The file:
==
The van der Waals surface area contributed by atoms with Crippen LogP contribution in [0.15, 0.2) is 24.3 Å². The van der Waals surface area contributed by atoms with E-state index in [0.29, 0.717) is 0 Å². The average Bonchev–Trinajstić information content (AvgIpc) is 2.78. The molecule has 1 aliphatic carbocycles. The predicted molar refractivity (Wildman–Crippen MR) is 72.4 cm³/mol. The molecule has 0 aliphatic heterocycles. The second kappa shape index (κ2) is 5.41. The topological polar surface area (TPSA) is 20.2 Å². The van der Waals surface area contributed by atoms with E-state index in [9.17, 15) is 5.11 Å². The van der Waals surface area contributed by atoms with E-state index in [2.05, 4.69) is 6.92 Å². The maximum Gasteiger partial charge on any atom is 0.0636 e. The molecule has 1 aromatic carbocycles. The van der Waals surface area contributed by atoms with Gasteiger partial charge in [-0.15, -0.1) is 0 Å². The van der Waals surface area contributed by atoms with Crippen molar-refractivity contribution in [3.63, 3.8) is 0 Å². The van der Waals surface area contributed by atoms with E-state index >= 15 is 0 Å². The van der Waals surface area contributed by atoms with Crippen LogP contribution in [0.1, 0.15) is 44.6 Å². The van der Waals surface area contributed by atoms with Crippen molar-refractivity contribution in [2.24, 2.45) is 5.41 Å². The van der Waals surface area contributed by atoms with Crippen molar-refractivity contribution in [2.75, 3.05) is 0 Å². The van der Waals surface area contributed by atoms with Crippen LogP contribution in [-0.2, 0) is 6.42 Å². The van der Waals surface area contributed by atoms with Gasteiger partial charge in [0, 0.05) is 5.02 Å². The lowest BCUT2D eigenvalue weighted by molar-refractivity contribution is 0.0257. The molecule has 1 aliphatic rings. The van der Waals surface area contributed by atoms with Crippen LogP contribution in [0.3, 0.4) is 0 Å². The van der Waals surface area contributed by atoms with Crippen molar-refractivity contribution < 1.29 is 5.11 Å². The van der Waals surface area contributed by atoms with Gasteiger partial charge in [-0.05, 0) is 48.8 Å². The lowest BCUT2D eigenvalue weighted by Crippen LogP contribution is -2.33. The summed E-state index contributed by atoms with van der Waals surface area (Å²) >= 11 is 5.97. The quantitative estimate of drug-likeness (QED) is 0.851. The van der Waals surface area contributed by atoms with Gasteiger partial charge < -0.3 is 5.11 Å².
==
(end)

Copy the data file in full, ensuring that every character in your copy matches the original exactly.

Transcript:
The van der Waals surface area contributed by atoms with Crippen LogP contribution in [0.15, 0.2) is 24.3 Å². The van der Waals surface area contributed by atoms with E-state index in [0.29, 0.717) is 0 Å². The average Bonchev–Trinajstić information content (AvgIpc) is 2.78. The molecule has 1 aliphatic carbocycles. The predicted molar refractivity (Wildman–Crippen MR) is 72.4 cm³/mol. The molecule has 0 aliphatic heterocycles. The second kappa shape index (κ2) is 5.41. The topological polar surface area (TPSA) is 20.2 Å². The van der Waals surface area contributed by atoms with E-state index in [9.17, 15) is 5.11 Å². The van der Waals surface area contributed by atoms with E-state index in [2.05, 4.69) is 6.92 Å². The maximum Gasteiger partial charge on any atom is 0.0636 e. The molecule has 1 aromatic carbocycles. The van der Waals surface area contributed by atoms with Gasteiger partial charge in [-0.15, -0.1) is 0 Å². The van der Waals surface area contributed by atoms with Crippen molar-refractivity contribution in [3.63, 3.8) is 0 Å². The van der Waals surface area contributed by atoms with E-state index >= 15 is 0 Å². The van der Waals surface area contributed by atoms with Crippen LogP contribution in [0.1, 0.15) is 44.6 Å². The van der Waals surface area contributed by atoms with Crippen molar-refractivity contribution in [2.24, 2.45) is 5.41 Å². The van der Waals surface area contributed by atoms with Crippen molar-refractivity contribution in [2.75, 3.05) is 0 Å². The van der Waals surface area contributed by atoms with Crippen LogP contribution in [-0.2, 0) is 6.42 Å². The van der Waals surface area contributed by atoms with Gasteiger partial charge in [0, 0.05) is 5.02 Å². The lowest BCUT2D eigenvalue weighted by molar-refractivity contribution is 0.0257. The molecule has 1 aliphatic rings. The van der Waals surface area contributed by atoms with Crippen LogP contribution in [0.3, 0.4) is 0 Å². The van der Waals surface area contributed by atoms with Crippen molar-refractivity contribution < 1.29 is 5.11 Å². The van der Waals surface area contributed by atoms with Gasteiger partial charge in [-0.05, 0) is 48.8 Å². The lowest BCUT2D eigenvalue weighted by Crippen LogP contribution is -2.33. The summed E-state index contributed by atoms with van der Waals surface area (Å²) >= 11 is 5.97. The quantitative estimate of drug-likeness (QED) is 0.851. The van der Waals surface area contributed by atoms with Gasteiger partial charge < -0.3 is 5.11 Å².